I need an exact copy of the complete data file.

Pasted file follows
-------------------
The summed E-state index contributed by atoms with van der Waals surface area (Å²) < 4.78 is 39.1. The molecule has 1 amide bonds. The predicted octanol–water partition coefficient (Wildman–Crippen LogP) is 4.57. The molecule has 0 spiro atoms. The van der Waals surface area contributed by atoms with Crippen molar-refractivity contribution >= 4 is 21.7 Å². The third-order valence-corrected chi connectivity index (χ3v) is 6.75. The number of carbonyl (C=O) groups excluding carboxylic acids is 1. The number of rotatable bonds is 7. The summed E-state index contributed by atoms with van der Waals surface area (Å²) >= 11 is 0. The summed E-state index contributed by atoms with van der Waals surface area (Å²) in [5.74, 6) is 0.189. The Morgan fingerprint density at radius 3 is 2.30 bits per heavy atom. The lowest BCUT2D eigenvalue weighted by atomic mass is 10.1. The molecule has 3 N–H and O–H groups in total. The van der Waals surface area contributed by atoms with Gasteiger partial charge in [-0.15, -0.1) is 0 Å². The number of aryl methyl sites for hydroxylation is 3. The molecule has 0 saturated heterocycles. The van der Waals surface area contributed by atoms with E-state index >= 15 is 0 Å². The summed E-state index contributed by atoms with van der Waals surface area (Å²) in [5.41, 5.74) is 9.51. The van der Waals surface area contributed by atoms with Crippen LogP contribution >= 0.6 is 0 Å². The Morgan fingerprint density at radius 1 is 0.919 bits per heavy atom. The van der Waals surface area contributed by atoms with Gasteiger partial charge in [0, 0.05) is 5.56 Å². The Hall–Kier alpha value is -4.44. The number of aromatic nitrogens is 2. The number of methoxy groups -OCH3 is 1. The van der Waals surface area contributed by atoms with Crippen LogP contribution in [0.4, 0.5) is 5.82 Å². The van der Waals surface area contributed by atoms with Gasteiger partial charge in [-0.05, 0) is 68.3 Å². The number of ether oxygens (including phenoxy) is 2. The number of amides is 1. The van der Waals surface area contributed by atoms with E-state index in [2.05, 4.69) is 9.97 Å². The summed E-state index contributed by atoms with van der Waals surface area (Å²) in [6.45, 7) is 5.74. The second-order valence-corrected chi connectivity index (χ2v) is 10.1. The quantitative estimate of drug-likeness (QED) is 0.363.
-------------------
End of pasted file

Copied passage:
The summed E-state index contributed by atoms with van der Waals surface area (Å²) < 4.78 is 39.1. The molecule has 1 amide bonds. The predicted octanol–water partition coefficient (Wildman–Crippen LogP) is 4.57. The molecule has 0 spiro atoms. The van der Waals surface area contributed by atoms with Crippen molar-refractivity contribution >= 4 is 21.7 Å². The third-order valence-corrected chi connectivity index (χ3v) is 6.75. The number of carbonyl (C=O) groups excluding carboxylic acids is 1. The number of rotatable bonds is 7. The summed E-state index contributed by atoms with van der Waals surface area (Å²) >= 11 is 0. The summed E-state index contributed by atoms with van der Waals surface area (Å²) in [5.74, 6) is 0.189. The Morgan fingerprint density at radius 3 is 2.30 bits per heavy atom. The lowest BCUT2D eigenvalue weighted by atomic mass is 10.1. The molecule has 3 N–H and O–H groups in total. The van der Waals surface area contributed by atoms with Gasteiger partial charge in [-0.15, -0.1) is 0 Å². The number of aryl methyl sites for hydroxylation is 3. The molecule has 0 saturated heterocycles. The van der Waals surface area contributed by atoms with E-state index >= 15 is 0 Å². The summed E-state index contributed by atoms with van der Waals surface area (Å²) in [5.41, 5.74) is 9.51. The van der Waals surface area contributed by atoms with Crippen LogP contribution >= 0.6 is 0 Å². The Morgan fingerprint density at radius 1 is 0.919 bits per heavy atom. The van der Waals surface area contributed by atoms with Gasteiger partial charge in [0, 0.05) is 5.56 Å². The Hall–Kier alpha value is -4.44. The number of aromatic nitrogens is 2. The number of methoxy groups -OCH3 is 1. The van der Waals surface area contributed by atoms with Crippen LogP contribution in [0.4, 0.5) is 5.82 Å². The van der Waals surface area contributed by atoms with Gasteiger partial charge in [-0.05, 0) is 68.3 Å². The number of ether oxygens (including phenoxy) is 2. The number of amides is 1. The van der Waals surface area contributed by atoms with E-state index in [2.05, 4.69) is 9.97 Å². The summed E-state index contributed by atoms with van der Waals surface area (Å²) in [6.45, 7) is 5.74. The second-order valence-corrected chi connectivity index (χ2v) is 10.1. The quantitative estimate of drug-likeness (QED) is 0.363.